Re: [abnf-discuss] Target audience for ABNF

Carsten Bormann <cabo@tzi.org> Mon, 20 November 2017 06:50 UTC

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From: Carsten Bormann <cabo@tzi.org>
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Date: Mon, 20 Nov 2017 07:50:02 +0100
Cc: Dave Crocker <dcrocker@gmail.com>, abnf-discuss@ietf.org
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To: Paul Kyzivat <pkyzivat@alum.mit.edu>
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Subject: Re: [abnf-discuss] Target audience for ABNF
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> On Nov 20, 2017, at 02:13, Paul Kyzivat <pkyzivat@alum.mit.edu> wrote:
> 
> Dave,
> 
> On 11/19/17 7:54 PM, Dave Crocker wrote:
>> On 11/19/2017 4:19 PM, Paul Kyzivat wrote:
>>> On 11/19/17 4:08 PM, Carsten Bormann wrote:
>>>> 
>>>>> On Nov 19, 2017, at 19:56, Dave Crocker <dcrocker@gmail.com> wrote:
>>>>> 
>>>>> Computers are not the target audience for computer languages.  Human readers are.
>>>> 
>>>> +10k.
>>> 
>>> I agree that the human audience is of major importance.
>>> But mechanical verifiability of ABNF is also important.
>> I of course do not mean that computers are irrelevant.  However 'verifiability' invokes formal methods and those typically aren't a concern for typical specification efforts.  Machine processing, yes. Mathematical proofs, no.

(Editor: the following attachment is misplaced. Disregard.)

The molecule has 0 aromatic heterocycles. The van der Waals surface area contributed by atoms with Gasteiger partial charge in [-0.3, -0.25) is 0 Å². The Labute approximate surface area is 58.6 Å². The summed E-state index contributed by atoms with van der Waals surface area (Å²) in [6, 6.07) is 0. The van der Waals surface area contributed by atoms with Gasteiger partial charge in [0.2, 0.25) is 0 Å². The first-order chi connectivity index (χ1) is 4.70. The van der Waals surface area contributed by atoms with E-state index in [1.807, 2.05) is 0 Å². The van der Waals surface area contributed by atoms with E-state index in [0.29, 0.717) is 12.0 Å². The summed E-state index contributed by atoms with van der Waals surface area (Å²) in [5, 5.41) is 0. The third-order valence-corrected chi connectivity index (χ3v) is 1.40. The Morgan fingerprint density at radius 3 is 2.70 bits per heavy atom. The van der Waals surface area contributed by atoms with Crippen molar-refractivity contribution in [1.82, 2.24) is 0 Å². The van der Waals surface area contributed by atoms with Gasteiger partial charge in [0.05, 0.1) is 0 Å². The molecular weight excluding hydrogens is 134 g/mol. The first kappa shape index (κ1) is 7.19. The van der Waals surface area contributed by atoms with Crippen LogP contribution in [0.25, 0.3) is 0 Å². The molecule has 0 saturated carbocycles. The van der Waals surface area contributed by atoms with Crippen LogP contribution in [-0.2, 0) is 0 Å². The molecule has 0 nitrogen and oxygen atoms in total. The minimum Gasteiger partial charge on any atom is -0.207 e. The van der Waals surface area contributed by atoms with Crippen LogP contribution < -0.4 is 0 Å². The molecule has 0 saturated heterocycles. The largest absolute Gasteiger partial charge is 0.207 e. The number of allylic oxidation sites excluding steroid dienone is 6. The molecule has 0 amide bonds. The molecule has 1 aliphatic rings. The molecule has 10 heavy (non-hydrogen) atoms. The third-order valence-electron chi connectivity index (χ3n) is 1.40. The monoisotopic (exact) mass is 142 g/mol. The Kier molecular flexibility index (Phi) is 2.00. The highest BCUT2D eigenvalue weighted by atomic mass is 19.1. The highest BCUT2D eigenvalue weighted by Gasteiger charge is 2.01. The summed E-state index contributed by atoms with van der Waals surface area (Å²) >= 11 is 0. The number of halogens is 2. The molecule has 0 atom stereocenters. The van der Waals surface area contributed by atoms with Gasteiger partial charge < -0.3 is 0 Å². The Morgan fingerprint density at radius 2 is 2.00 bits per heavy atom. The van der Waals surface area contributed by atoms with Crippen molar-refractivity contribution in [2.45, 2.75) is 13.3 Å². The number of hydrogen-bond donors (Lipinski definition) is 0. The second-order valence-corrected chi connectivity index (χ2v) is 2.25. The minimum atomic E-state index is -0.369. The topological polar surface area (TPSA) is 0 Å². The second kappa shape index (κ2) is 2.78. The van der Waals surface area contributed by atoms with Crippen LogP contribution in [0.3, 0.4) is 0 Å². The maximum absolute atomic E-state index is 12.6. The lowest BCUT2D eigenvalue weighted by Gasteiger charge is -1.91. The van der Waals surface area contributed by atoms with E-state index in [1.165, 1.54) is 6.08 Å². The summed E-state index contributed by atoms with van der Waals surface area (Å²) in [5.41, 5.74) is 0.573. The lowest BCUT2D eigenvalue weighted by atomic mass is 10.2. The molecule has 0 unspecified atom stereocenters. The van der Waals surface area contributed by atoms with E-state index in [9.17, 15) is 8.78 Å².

>> I gather you are claiming otherwise.  I haven't noticed any history of formal verification for IETF-related specifications, so perhaps you have some pointers?
>>> Ideally IdNits would verify ABNF in drafts as a matter of course. IIUC doing so has been included as a requirement for the new tooling. Given the current situation what IdNits can potentially do is very limited.
>> IdNits hardly seems to qualify as 'verification'.  So I'm probably not understanding exactly what problem you are concerned about.  Details?
> 
> I'm not talking about verifying/proving that the ABNF does what was "intended". I'm willing to grant (for purposes of IETF documents) that verifying the ABNF reflects the *intent* is done by the human review process.

Right, but tools like abnfgen can help enormously in this task — the reviewer generates a few matching instances and eyeballs whether they look like what was intended.  Validating a few manually generated instances against the ABNF is the other computer-assisted process in validation.

> I'm simply talking about verifying that the ABNF is entirely well formed, that all rulenames have definitions, and that there are no multiple definitions. (Multiple instances of the same rulename on the left of  an "=“.)

If the YANG people can do validation automatically upon submission, why can’t we?

(That would probably need the XML, with properly marked up [type=“abnf”] artwork elements.  But we could encourage submitting the XML for drafts that cite RFC 5234 normatively.)

Grüße, Carsten